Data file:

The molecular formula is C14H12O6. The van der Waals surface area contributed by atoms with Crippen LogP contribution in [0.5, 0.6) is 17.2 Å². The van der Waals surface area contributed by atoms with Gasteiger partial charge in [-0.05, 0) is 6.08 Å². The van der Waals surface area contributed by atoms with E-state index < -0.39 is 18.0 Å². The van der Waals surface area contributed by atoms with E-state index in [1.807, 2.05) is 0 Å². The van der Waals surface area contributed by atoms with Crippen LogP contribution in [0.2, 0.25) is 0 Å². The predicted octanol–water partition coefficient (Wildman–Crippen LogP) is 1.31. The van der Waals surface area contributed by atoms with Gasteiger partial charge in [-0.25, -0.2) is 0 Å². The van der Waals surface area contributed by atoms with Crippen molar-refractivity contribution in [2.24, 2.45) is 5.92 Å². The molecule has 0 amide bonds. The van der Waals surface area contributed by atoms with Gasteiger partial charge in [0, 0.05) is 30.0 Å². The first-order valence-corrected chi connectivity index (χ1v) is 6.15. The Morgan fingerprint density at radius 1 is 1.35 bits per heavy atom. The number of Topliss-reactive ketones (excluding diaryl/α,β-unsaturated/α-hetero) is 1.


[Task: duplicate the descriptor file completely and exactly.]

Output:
The molecular formula is C14H12O6. The van der Waals surface area contributed by atoms with Crippen LogP contribution in [0.5, 0.6) is 17.2 Å². The van der Waals surface area contributed by atoms with Gasteiger partial charge in [-0.05, 0) is 6.08 Å². The van der Waals surface area contributed by atoms with E-state index < -0.39 is 18.0 Å². The van der Waals surface area contributed by atoms with E-state index in [1.807, 2.05) is 0 Å². The van der Waals surface area contributed by atoms with Crippen LogP contribution in [0.2, 0.25) is 0 Å². The predicted octanol–water partition coefficient (Wildman–Crippen LogP) is 1.31. The van der Waals surface area contributed by atoms with Gasteiger partial charge in [-0.25, -0.2) is 0 Å². The van der Waals surface area contributed by atoms with Crippen molar-refractivity contribution in [2.24, 2.45) is 5.92 Å². The molecule has 0 amide bonds. The van der Waals surface area contributed by atoms with Gasteiger partial charge in [0, 0.05) is 30.0 Å². The first-order valence-corrected chi connectivity index (χ1v) is 6.15. The Morgan fingerprint density at radius 1 is 1.35 bits per heavy atom. The number of Topliss-reactive ketones (excluding diaryl/α,β-unsaturated/α-hetero) is 1.